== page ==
Posts tagged with Plugins

The complete guide to setting up and running a WordPress site

Earlier this year I embarked on a series of in-depth articles detailing how you can set up your own WordPress blog, using my own relevant experience and expertise. 

This turned into a three-month long 10-part epic with various digressions into other semi-related blogging matters. Imagine Lord of the Rings but slightly less wordy and definitely less ork-filled.

This compendium is as an attempt to condense my own sprawling epic into one handy guide.

Here you will learn: the differences between WordPress.org and WordPress.com, how to set up your blog, advice for writing your first post, using the dashboard and content management system (CMS), essential widgets, themes, plugins and customisation tips, advice for SEO best practice, how to move your blog to a self-hosted WordPress.com site and lots more. 

This guide should be used for a general overview, however links to all the original articles will be included with each relevant chapter, as they will be necessary to read for more in-depth detail.

Are you ready? Let’s begin…

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20 essential WordPress plugins

This is the eighth and final instalment (for now) in a series of posts discussing how to set up and run a WordPress blog from a relatively experienced expert, which will feature many helpful and hopefully relevant tangents.

Last week I covered the big move from WordPress.com to WordPress.org. A move that will have now opened up the highly exclusive and endlessly varied world of WordPress plugins.

A plugin is a piece of software that acts as an add-on feature to your website or blog, offering additional functionality. 

These can be developed by WordPress itself or by a third-party company and range in function from social media integration to automatic search engine optimisation to spam comment filtering. There's a huge array of choice.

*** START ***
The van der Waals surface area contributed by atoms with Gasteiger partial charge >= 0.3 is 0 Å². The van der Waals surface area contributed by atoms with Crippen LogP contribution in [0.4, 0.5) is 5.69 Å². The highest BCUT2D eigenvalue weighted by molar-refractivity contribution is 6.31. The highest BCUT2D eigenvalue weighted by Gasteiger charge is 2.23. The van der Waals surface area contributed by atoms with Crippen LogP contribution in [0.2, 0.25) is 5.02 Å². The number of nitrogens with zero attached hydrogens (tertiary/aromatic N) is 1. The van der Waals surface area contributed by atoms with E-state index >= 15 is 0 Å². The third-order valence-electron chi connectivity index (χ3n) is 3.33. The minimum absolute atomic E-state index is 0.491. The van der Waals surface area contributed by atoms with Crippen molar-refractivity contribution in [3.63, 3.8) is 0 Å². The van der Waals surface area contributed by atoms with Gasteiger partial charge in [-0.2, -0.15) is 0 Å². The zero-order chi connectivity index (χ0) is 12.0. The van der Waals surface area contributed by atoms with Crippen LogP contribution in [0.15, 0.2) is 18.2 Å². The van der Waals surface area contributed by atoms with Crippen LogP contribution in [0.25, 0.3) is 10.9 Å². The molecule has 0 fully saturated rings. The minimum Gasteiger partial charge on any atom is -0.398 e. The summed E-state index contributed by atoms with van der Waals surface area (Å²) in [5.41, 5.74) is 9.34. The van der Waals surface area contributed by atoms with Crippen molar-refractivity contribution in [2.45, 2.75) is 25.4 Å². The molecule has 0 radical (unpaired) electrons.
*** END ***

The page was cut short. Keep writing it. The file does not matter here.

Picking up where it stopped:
Only WordPress.org users (those who host their own site and who don’t mind getting their hands dirty with coding and other technical matters) have access to these third-party plugins.

So this week I’ll be recommending the most vital of these plugins for your brand new WordPress.org site.

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Voxeo Labs brings voice calls to the browser without plugins

Thanks to the growth of VOIP, more and more phone calls are being routed through the internet, and telephony-as-a-service platforms like Twilio are giving developers new opportunities to do interesting things with Alexander Graham Bell's invention.

Today, it's possible to talk to a friend on the other side of the globe using desktop programs like Skype, or to click a button on a website and conduct a phone call in the browser with a merchant thousands of miles away.

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A/B testing comes to the masses with WordPress plugin

Multivariate testing is one of the most powerful tools available to online publishers. But many of them don't use it for various reasons, from lack of knowledge about multivariate testing to lack of simple testing solutions.

At a weekend hackathon event, a couple of developers decided to change that by building a Headline Split Tester WordPress plugin that gives WordPress publishers the ability to set up A/B testing of their post headlines.

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The top seven Facebook tools for publishers

Facebook may increasingly be on the receiving end of criticism related to its stance on privacy, but the world's largest social network is still one of the top places to reach consumers online.

With more than 400m registered users globally, Facebook is the world's largest social network, and publishers looking to stay connected with their users and acquire new users have plenty of Facebook tools at their disposal to do just that. Here are seven of them.

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Will opt-out threaten Google Analytics?

Google Analytics is one of the most popular analytics services for online publishers, especially smaller publishers. And for good reason: it has most of what the average publisher needs, and it's free.

But Google Analytics is offered, of course, by Google, and Google is no stranger to privacy complaints. That means that Google often has to look for ways to prove to the world that it cares about privacy. One way it's planning to 'protect' user privacy: allowing internet users to opt out of being tracked by Google Analytics.

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